This is project looked at deep learning applications for spectral retrieval of exoplanet spectra. Spectral retrievals are essentially a fancy way of fitting an amtosperhic spectrum to the observed data. This fitting usually takes several hours to days given current techniques in the field, where most of this time is spent on sampling ranges of the parameter space that will later on be rejected. This led us to the question “can we avoid most of this sampling and jump to the area of maximum likelihood (best solution space) directly?”. This led us to develop the ExoGAN code. ExoGAN is a deep learning framework that uses the now well established generative adversarial neural net architecture. The original GAN paper in the field (Goodfellow et al 2016) can be found here and a great introductory blogpost on GANs can be found here.
So how does it work? In essence, ExoGAN learns how to map atmospheric parameters such as, for example, the abundance of water or atmospheric temperature to the full atmospheric spectrum obtained from a more classical atmospheric code (in our case the TauREx code). ExoGAN will learn this mapping from example only i.e. it has no idea about the underlying physics but learns this mapping from 10M parameter - spectra pairs.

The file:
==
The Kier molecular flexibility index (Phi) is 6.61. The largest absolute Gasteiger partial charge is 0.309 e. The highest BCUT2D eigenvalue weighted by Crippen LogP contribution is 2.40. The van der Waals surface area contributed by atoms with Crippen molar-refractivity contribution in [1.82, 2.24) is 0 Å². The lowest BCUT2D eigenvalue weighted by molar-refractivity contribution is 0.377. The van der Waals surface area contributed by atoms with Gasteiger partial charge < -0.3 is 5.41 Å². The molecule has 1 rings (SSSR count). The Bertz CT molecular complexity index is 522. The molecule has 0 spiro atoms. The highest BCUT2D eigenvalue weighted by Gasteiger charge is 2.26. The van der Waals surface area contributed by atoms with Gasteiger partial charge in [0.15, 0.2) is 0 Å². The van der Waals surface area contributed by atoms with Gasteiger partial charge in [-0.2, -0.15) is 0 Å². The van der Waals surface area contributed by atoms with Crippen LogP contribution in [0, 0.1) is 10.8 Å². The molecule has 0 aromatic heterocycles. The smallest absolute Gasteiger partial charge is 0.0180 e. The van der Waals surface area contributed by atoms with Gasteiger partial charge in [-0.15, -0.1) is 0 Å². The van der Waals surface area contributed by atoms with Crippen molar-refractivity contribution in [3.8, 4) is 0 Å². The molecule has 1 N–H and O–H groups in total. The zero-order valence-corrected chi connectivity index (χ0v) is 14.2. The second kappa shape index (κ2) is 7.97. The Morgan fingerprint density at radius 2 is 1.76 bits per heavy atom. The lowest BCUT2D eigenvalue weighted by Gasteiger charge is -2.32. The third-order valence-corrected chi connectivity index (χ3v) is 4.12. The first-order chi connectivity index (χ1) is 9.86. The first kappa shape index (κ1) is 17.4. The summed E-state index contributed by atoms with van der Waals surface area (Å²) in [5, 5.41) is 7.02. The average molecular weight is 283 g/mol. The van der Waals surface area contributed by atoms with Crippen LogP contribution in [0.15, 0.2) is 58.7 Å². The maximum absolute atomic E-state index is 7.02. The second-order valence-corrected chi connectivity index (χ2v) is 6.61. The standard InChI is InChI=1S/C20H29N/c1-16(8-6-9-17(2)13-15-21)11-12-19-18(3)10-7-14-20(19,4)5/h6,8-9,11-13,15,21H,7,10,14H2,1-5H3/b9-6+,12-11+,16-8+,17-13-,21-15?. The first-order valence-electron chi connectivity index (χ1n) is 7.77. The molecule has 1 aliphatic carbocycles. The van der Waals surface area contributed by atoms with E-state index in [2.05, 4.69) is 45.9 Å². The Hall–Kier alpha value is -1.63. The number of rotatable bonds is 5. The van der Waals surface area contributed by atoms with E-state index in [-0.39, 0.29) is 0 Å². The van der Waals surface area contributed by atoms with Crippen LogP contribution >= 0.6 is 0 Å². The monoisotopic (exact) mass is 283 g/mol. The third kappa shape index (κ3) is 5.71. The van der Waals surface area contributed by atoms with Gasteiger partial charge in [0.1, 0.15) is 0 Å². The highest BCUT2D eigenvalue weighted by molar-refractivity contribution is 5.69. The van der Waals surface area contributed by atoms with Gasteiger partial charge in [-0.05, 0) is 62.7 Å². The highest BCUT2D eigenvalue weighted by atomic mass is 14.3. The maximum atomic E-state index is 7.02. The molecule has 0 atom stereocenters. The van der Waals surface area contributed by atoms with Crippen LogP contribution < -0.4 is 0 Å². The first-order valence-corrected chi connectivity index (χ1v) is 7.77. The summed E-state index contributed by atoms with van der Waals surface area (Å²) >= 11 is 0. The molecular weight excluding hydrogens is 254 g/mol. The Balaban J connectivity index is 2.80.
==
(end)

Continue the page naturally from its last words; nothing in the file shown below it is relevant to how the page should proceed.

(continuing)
An example of the training data product is in the figure below. The main part (top left) is the encoded atmospheric spectrum whereas the remaining fields are the atmospheric parameters. ExoGAN learns how to complete this image if, for example, only the atmopheric spectrum part is given.
So far, we obtain pretty good accuracies of ~80 - 90% for most atmospheric parameters. Though this is not perfect, it is already a great start to identify the parameter space near the maximum likelihood, which can then be sampled with more traditional fitting/retrieval. This year’s challenge is to increase the accuracies to > 90% for all parameters. To do this, we will begin doing a large-scale hyper parameter optimisation on DiRAC’s large GPU cluster this year.